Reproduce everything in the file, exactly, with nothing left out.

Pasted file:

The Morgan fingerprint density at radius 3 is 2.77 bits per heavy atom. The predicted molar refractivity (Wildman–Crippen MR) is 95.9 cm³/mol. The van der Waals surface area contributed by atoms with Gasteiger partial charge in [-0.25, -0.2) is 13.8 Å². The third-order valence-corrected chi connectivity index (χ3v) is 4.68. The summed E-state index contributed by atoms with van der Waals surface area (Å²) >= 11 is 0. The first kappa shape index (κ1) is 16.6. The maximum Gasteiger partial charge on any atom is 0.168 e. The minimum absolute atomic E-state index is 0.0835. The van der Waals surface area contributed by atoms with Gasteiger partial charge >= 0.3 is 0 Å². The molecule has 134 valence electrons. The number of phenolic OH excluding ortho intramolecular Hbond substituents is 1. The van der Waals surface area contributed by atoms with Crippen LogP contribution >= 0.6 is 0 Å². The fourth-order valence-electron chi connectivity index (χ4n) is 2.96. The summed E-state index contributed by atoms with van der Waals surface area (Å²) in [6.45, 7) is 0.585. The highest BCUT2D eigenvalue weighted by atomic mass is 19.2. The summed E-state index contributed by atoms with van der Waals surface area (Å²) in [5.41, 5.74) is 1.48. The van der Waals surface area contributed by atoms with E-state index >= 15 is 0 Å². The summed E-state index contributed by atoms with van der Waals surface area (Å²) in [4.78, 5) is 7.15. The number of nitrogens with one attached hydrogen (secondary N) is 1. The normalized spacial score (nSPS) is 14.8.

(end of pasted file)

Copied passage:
The Morgan fingerprint density at radius 3 is 2.77 bits per heavy atom. The predicted molar refractivity (Wildman–Crippen MR) is 95.9 cm³/mol. The van der Waals surface area contributed by atoms with Gasteiger partial charge in [-0.25, -0.2) is 13.8 Å². The third-order valence-corrected chi connectivity index (χ3v) is 4.68. The summed E-state index contributed by atoms with van der Waals surface area (Å²) >= 11 is 0. The first kappa shape index (κ1) is 16.6. The maximum Gasteiger partial charge on any atom is 0.168 e. The minimum absolute atomic E-state index is 0.0835. The van der Waals surface area contributed by atoms with Gasteiger partial charge >= 0.3 is 0 Å². The molecule has 134 valence electrons. The number of phenolic OH excluding ortho intramolecular Hbond substituents is 1. The van der Waals surface area contributed by atoms with Crippen LogP contribution >= 0.6 is 0 Å². The fourth-order valence-electron chi connectivity index (χ4n) is 2.96. The summed E-state index contributed by atoms with van der Waals surface area (Å²) in [6.45, 7) is 0.585. The highest BCUT2D eigenvalue weighted by atomic mass is 19.2. The summed E-state index contributed by atoms with van der Waals surface area (Å²) in [5.41, 5.74) is 1.48. The van der Waals surface area contributed by atoms with E-state index >= 15 is 0 Å². The summed E-state index contributed by atoms with van der Waals surface area (Å²) in [4.78, 5) is 7.15. The number of nitrogens with one attached hydrogen (secondary N) is 1. The normalized spacial score (nSPS) is 14.8.